This is a curious problem that is relatively easy to prove in Euclidean geometry, but has stumped me a good while in neutral geometry.
For a given triangle, how can one show that the line joining the midpoints of two legs is orthogonal to the perpendicular bisector of the third?
Suppose you're given a triangle $ABC$ with midpoints $D$, $E$ and $F$. Armed with the parallel postulate, it is fairly easy to prove that all the smaller triangles $ADE, DBE, FEC, DEF$ are congruent, and so $D$ and $DE\parallel BC$, from which it follows that the perpendicular bisector of $BC$ is also perpendicular to $DE$.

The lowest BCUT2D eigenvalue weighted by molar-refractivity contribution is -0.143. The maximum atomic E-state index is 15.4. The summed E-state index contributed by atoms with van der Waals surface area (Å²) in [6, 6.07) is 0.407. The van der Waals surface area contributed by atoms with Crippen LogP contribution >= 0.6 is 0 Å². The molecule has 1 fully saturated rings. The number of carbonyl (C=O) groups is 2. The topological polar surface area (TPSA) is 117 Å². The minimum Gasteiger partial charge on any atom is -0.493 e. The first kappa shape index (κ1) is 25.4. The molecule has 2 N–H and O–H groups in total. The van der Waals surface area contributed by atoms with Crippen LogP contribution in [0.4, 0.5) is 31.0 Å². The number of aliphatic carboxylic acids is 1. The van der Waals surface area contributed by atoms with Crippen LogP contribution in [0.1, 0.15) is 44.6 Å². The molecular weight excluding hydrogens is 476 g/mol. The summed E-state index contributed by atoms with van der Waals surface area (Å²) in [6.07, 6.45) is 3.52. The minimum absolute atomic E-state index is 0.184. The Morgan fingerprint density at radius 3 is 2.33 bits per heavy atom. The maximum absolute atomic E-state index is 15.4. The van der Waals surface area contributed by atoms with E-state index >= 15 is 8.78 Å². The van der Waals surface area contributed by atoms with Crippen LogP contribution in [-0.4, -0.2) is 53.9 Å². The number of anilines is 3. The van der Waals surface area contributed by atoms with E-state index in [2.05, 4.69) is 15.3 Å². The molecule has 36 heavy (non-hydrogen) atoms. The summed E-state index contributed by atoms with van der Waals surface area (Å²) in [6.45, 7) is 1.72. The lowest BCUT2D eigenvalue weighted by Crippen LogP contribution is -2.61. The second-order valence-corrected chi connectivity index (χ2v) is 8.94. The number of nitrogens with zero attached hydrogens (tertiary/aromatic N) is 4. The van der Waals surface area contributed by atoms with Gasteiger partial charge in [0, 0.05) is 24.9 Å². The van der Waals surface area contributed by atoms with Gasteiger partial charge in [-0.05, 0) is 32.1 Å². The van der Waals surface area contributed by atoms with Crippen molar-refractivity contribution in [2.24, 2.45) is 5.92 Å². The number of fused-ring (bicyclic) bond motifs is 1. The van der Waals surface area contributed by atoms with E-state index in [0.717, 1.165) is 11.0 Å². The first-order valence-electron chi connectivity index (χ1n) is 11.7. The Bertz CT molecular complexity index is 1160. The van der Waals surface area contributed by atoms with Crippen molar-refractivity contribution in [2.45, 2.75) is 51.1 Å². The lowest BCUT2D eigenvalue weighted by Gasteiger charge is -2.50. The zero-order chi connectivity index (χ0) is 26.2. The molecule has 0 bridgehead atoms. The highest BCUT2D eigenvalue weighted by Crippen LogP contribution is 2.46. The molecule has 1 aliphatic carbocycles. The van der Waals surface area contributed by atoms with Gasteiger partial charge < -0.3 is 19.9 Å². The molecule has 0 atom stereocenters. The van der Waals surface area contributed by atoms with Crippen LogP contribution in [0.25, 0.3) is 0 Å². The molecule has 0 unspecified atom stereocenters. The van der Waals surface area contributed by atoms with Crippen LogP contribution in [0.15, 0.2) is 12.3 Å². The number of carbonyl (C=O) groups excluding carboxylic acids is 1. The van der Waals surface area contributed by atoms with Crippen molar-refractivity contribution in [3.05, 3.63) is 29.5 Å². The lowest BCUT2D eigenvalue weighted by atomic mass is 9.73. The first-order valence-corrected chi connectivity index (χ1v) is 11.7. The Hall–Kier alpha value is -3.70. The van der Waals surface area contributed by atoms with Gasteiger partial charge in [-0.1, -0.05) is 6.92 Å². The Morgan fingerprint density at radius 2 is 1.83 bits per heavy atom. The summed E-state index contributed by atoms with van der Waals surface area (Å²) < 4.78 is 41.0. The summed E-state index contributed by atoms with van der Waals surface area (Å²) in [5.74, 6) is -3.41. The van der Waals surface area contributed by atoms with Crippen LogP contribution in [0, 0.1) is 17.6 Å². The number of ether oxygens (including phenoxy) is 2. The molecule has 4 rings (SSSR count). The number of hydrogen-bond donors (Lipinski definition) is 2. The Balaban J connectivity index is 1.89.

But in neutral geometry, there is no parallel postulate, so I don't see a way to make a similar argument. I think I lose any information about $DE$, $DF$ and $EF$ concerning congruences. How could one then show that $FG\perp DE$?
At best, I was able to prove it in the special case that $ABC$ is equilateral using repeated side-side-side arguments, but I can't find a proof for any arbitrary triangle. Thank you for any thoughts.